Anita Panchmatia has been with Bank of America’s e-commerce department since 2014 and is at the forefront of fast-paced innovations in market technology. Using data science and artificial intelligence, Anita is helping build a smarter electronic trading platform for global equities and Fixed Income, Currencies and Commodities (FICC).
Recognized by The Sunday Times / Management Today’s list of “35 Women Under 35” excited us to sit down with Anita to learn about her career path at Bank of America, the importance of being a specialist versus a generalist, and why now It’s time to join the financial services industry.
How would you describe your role?
I work in the electronic commerce business, a rapidly changing and innovative area that is on the cutting edge of commerce. My job is to work on product development opportunities that will drive business and improve customer offerings through the use of new technologies and FinTech solutions. I mainly work on large-scale initiatives that span global markets and work closely with our technology and quant partners, as well as our control partners worldwide.
How has technology affected your roles throughout your career? How important is technology to your role today?
Today, technology is an integral part of my role and the most exciting aspect of building electronic trading platforms. I work with FinTech partners who innovate everywhere from trading venues to customer chatbots. We use data science and artificial intelligence to make our trading strategies smarter. E-commerce is an increasingly competitive and rapidly developing area and technology is a real differentiator.
I studied computer science at the University of Warwick, which anchored me in systems engineering and prepared me well for my early roles in technology. My ability to move seamlessly between technical and business areas led to product roles in sales teams and in the main office. The combination of technical and customer-oriented roles at the beginning of my career positioned me very well for my current role.
I began my career in electronic trading technology at JP Morgan Chase before moving to Private Wealth Management at Goldman Sachs.
How has being a woman in finance and technology affected your career?
I appreciated the opportunity to dispel the myth that finance is not a woman-friendly domain. Being a woman is part of who I am, as is being a woman, a mother and a British Indian. None of these traits limited my ability to progress. In my experience, a career in the city is a tremendous reward for anyone with talent and drive, regardless of gender, ethnicity, or background.
I was able to share this perspective with younger experts during my two years as the regional chairwoman of the women’s network at BofA. I continue to support and mentor women and support their professional development.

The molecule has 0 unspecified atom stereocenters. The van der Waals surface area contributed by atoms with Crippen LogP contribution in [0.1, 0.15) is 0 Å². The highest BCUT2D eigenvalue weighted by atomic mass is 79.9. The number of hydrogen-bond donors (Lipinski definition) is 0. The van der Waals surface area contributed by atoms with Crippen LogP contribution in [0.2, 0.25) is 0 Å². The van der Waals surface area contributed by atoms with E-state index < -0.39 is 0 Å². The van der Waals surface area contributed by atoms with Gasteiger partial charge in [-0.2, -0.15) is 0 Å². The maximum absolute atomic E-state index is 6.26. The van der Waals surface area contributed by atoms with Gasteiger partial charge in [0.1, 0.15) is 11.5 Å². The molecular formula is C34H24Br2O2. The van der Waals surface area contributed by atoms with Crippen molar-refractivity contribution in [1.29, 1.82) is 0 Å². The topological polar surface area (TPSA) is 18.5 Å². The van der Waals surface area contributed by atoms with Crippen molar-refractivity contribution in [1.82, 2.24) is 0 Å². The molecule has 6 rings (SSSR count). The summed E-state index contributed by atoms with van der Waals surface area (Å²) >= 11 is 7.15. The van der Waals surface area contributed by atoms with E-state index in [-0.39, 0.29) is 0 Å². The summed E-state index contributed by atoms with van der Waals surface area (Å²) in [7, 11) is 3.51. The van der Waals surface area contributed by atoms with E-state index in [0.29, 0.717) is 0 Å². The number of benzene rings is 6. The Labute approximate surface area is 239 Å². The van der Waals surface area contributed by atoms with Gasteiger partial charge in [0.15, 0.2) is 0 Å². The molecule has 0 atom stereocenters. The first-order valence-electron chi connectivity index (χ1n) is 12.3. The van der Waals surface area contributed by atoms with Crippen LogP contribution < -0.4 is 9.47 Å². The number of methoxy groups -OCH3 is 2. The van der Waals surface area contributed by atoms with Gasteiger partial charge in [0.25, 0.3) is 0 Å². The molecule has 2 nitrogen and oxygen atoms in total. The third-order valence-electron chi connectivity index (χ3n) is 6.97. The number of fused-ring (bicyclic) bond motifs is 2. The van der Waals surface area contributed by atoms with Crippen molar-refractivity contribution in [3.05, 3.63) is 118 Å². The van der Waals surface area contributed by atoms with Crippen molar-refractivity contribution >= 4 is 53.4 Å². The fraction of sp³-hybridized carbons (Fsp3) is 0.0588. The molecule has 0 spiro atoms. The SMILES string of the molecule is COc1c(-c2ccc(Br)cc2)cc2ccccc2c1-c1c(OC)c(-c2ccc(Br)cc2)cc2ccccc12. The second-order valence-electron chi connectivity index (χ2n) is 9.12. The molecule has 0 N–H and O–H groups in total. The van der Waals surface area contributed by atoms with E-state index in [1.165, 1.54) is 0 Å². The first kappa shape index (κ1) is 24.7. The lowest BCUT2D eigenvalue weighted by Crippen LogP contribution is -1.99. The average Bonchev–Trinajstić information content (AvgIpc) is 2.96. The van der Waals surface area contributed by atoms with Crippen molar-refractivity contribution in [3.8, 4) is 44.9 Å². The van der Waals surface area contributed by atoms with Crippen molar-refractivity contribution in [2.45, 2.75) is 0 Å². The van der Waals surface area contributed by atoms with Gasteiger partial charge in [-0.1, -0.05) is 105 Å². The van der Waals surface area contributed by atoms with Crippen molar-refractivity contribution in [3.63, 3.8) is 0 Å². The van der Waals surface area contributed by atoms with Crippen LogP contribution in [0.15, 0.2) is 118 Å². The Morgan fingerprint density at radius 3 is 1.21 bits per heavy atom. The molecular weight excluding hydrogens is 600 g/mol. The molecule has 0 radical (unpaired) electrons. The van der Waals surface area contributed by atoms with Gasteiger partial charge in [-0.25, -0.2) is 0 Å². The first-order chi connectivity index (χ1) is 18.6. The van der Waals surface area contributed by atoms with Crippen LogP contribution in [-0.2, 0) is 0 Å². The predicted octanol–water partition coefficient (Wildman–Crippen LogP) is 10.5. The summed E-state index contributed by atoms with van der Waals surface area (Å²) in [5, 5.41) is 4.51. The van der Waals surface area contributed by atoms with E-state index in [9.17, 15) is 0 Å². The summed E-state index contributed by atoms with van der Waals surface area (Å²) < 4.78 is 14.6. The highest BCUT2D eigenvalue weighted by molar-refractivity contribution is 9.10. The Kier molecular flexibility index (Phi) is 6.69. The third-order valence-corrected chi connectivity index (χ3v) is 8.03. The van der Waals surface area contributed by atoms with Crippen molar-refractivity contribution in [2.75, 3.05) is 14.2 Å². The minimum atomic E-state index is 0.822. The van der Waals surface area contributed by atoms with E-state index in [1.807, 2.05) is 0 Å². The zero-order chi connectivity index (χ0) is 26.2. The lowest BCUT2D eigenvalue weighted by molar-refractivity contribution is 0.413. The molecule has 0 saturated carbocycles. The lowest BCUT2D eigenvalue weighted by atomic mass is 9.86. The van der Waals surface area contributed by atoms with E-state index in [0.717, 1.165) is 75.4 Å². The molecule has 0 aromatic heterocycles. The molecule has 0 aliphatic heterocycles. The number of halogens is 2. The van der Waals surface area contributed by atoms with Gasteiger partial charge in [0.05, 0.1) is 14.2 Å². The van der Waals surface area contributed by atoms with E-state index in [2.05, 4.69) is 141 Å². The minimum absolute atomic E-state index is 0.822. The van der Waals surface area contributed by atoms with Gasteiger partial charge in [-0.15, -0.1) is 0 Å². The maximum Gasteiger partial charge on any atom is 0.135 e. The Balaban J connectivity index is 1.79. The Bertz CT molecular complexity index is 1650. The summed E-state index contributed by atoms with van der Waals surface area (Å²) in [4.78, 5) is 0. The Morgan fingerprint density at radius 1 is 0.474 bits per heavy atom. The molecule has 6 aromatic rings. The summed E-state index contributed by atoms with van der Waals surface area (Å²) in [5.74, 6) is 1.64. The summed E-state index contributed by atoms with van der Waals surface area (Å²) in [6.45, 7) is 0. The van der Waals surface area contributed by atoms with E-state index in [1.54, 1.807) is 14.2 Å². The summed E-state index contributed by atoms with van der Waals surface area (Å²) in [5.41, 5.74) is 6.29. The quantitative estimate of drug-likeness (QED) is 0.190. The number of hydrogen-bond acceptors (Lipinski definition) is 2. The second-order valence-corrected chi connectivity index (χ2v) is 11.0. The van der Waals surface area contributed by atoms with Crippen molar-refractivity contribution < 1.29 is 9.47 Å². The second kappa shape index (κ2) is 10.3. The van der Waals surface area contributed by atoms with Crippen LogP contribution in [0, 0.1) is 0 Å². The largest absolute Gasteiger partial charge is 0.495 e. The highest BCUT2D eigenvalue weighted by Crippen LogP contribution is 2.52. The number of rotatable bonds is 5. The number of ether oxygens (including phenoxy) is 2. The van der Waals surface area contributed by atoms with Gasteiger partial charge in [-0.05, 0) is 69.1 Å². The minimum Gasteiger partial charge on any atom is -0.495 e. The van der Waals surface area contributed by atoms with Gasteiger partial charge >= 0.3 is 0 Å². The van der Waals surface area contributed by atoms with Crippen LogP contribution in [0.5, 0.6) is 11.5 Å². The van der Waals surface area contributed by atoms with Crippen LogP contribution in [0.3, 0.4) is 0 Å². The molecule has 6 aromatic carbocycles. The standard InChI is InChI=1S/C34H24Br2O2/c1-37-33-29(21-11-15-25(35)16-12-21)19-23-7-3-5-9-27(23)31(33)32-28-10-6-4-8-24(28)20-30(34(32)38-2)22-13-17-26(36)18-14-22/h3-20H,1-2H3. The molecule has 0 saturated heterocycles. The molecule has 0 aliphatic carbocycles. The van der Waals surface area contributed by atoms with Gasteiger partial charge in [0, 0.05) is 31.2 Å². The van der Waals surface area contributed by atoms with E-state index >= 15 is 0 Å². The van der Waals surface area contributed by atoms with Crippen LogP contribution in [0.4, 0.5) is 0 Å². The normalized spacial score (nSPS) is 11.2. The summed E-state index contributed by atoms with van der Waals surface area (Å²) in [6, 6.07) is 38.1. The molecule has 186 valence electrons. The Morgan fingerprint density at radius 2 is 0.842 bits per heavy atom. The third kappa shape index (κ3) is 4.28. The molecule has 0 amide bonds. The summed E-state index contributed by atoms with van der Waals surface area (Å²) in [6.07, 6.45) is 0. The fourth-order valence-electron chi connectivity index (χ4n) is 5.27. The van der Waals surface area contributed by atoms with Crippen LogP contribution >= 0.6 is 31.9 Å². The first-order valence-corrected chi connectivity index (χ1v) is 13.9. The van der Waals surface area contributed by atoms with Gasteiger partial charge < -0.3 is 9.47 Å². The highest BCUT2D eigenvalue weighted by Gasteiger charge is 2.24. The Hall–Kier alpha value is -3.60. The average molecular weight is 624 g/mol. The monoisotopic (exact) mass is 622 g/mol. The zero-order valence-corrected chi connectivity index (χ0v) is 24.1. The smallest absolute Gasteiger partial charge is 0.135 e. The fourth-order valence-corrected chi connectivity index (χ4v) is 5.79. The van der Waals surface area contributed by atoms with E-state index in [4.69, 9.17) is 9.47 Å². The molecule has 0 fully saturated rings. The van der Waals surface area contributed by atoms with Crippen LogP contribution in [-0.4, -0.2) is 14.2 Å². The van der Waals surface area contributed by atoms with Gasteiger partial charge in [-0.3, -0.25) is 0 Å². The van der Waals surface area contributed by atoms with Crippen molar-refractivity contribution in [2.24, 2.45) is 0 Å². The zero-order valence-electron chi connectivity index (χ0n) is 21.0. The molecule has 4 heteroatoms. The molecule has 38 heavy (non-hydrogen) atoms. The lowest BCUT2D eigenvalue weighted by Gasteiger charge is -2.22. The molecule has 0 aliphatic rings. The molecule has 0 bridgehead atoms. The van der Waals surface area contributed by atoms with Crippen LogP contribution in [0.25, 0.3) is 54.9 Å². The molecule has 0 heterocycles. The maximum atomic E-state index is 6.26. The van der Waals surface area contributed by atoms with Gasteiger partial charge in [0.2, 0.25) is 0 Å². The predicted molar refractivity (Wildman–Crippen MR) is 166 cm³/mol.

What challenges did you face during your career and how did you approach them?
At the beginning of my career, I worked in private banking and market business in New York and London with roles in technology and front office. I enjoyed the breadth and variety of the work, but developing a career plan and taking on more responsibility with such a broad experience base was a challenge. I was fortunate to find a sponsor – and a role model – to help me think more strategically about my career choices. This resulted in me building up expertise in a specific area, electronic commerce, which has been very satisfying and rewarding.
What steps can we as an industry take to improve the representation of women who choose to pursue careers in our field?
Many companies have entry-level programs that are characterized by the recruitment of a large number of different candidates, such as the BofA Females in Finance Insight program. However, as an industry, I think we can make better efforts to keep women at higher levels by implementing programs specifically designed to support and nurture female talent, such as BofA’s Global Women’s Executive Development Leadership Program. Our management team uses gender dashboards and works with an active Diversity & Inclusion Council to ensure greater representation of women at higher levels in the company.
What advice would you give young professionals who are trying to get into the capital markets?
Play to your strengths first. The capital markets are a broad field and can accommodate many interests and skills. So gather your energy to balance your job with your passion.
Second, skill. Technology has opened up a world of candidates. It is important to have the core technical competence to position yourself for success in a global market.
Third, the time is now. With the rise of FinTech, blockchain, robotics, AI, and sustainable finance, there are more opportunities than ever before. There has never been a more exciting time to work in financial services. So dream big.